The great preservation ability of plastic packaging reduces deterioration and therefore the risk of food waste: an essential aspect that a holistic approach aimed at global sustainability (contained + content) cannot overlook, and which the legislator did overlook.

Environmental sustainability cannot be separated from economic sustainability: alternative packaging costs at least double and this extra-cost, added to the "invisible" cost of the food thrown away because it deteriorates quicker, will fall back on growers and final consumers, generating inflation for many products, even high-quality ones.

Today, the presence of cheap plastic packaging can be a deterrent against the growth in prices of alternative packaging and distribution: what will happen in the future?

We must be clear: in many cases, what is considered the main and most effective alternative to plastic, i.e. paper, is not only paper but the result of the pairing of paper and plastic!

This makes recycling of "paper" (+plastic) packaging more complex, and leads to a degradation of the recycled material which, therefore, can no longer be used for food, which is instead in many cases feasible with recycled plastic.

The replacement of plastic with bioplastic is also not a realistically viable solution: our companies have already been producing bioplastic containers for years but, in this case, the availability, cost and functionality limits make this alternative a good one only for a minimum part of the demand.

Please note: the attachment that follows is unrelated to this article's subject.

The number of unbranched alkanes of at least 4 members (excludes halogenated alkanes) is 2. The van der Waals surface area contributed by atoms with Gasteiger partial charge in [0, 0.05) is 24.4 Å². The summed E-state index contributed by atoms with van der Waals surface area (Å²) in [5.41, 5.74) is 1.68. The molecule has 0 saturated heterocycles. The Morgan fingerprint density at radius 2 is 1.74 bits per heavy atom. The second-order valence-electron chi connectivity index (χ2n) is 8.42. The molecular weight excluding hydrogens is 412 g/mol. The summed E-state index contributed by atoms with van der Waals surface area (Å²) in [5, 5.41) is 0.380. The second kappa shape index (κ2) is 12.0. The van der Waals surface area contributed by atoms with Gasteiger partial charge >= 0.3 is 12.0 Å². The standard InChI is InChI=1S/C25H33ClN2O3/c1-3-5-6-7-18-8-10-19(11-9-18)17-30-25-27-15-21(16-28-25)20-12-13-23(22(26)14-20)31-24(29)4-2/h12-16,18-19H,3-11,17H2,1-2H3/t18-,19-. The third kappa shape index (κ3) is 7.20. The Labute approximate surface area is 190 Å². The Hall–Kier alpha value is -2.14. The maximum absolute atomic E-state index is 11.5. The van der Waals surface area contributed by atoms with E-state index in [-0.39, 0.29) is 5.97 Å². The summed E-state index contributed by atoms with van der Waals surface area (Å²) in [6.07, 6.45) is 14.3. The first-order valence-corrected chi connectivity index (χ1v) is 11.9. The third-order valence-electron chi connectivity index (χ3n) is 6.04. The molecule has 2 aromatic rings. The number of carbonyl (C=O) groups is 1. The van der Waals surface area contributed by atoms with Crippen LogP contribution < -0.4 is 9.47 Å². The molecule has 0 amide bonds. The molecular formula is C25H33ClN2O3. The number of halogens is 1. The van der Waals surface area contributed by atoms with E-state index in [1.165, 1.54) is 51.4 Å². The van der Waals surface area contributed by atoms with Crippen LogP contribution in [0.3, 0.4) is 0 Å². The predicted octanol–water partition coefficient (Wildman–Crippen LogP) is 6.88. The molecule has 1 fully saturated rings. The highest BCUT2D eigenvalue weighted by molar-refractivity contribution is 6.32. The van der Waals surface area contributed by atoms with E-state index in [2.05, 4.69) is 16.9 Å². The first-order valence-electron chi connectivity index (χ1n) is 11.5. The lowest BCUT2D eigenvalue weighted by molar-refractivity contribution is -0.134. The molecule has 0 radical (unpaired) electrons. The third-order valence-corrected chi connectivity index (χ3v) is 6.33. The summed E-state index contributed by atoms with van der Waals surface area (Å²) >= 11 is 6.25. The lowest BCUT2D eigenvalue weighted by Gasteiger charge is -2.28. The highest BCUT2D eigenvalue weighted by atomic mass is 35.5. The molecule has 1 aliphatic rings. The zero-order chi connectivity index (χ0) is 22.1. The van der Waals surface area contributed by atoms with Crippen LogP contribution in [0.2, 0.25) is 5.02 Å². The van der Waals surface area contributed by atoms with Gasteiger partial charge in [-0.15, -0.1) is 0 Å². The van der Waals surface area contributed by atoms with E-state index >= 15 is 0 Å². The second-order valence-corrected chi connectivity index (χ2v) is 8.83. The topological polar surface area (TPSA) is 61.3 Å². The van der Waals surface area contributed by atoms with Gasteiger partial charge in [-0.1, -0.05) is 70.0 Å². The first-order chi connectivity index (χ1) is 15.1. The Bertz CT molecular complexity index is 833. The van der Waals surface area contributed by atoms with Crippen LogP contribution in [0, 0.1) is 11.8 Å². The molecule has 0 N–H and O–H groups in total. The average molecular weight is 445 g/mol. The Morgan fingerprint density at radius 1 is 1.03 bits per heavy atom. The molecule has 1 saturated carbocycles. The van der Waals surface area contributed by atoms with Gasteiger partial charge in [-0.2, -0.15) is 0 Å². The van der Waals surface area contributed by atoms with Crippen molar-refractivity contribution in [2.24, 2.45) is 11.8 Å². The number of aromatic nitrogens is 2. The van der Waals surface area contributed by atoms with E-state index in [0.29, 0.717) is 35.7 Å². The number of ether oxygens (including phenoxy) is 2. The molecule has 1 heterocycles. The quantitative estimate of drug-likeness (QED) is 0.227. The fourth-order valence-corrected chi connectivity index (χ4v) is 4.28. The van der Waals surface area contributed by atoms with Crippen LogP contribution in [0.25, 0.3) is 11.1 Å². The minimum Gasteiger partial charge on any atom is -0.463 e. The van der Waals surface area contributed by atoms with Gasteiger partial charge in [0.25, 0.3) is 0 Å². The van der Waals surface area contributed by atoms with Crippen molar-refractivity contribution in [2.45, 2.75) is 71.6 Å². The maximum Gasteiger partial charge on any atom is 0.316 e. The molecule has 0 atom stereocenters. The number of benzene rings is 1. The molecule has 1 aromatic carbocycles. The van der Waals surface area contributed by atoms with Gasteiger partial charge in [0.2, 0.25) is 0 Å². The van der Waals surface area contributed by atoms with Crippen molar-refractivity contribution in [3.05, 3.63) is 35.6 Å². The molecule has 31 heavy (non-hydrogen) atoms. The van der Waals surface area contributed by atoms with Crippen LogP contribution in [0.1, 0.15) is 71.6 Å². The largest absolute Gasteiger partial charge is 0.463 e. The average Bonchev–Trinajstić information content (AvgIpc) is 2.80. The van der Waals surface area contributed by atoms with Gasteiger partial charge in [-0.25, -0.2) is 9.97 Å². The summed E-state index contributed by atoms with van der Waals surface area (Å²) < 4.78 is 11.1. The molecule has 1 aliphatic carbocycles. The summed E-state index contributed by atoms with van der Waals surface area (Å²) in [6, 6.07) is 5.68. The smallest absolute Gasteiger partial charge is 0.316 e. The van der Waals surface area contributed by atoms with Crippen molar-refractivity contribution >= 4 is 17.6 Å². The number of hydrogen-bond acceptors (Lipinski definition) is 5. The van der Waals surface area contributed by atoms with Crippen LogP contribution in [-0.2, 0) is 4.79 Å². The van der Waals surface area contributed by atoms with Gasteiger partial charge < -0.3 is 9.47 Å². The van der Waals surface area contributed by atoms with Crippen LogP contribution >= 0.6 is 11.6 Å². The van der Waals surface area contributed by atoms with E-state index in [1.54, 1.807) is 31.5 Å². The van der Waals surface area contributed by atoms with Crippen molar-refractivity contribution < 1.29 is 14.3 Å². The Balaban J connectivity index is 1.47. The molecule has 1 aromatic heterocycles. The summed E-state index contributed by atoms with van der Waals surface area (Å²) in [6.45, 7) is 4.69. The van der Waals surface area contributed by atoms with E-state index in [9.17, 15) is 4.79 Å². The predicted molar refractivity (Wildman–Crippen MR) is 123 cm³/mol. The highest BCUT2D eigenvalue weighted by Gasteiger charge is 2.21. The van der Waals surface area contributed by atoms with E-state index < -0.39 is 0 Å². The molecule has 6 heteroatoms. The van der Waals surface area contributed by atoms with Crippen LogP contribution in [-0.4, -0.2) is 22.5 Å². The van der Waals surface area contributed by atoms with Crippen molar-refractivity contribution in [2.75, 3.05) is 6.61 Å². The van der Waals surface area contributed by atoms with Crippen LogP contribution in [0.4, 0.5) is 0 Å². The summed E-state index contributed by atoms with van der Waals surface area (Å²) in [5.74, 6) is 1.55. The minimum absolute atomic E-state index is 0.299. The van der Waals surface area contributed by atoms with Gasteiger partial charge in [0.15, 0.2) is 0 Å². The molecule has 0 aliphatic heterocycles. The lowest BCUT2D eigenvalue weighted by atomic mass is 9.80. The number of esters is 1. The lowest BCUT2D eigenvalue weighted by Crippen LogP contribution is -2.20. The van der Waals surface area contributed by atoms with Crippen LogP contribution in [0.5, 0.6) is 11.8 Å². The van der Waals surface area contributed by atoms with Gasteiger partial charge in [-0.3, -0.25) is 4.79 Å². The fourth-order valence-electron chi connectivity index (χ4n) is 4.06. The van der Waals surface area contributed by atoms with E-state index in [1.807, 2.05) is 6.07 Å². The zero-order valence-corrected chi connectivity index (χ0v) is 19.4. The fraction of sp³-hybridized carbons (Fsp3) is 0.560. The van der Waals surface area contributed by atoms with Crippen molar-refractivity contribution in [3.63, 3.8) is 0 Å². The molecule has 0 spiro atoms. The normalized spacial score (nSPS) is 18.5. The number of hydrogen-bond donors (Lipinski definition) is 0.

It must also be highlighted that the big retail chains have already carried out a sort of selection of what is to be sold loose (around 50% of the total), and have introduced alternatives to plastic where realistically possible.

The PPWR also prohibits the use of plastic containers in the H&R sector, starting with plastic cups: a radical exacerbation of the recent - and not yet fully implemented - Directive on Single-Use Plastic (SUP).

Coincidentally, plastic cups are another product category for which Italian companies hold a leading position on the European market: they have been prohibited by the regulation right after producing companies invested hundreds of thousands of Euros to bring their production systems into compliance with the abstruse demands of the Directive in terms of compulsory marking (i.e. the famous turtle logo)

All this against what environmental benefits?

It has been proven that the environmental benefits that the PPWR would bring (overall!) were calculated badly and partially: in terms of CO2 emissions, less than 1% of what produced every year by the European Community.

The PPWR does not bear fruits, but is rather the (poisoned) fruit of an anti-plastic ideological preconception.

The PPWR nullifies all the investments in sustainability made by our companies.

The PPWR cancels over 2,000 jobs in Italy, only considering direct employees.

The PPWR reduces the international competitiveness of the Italian agri-food system.

The PPWR hinders the further growth of the Italian recycling industry: when managed well, plastic is a good opportunity and not a threat, and this production-distribution model should be taken as an example, not condemned.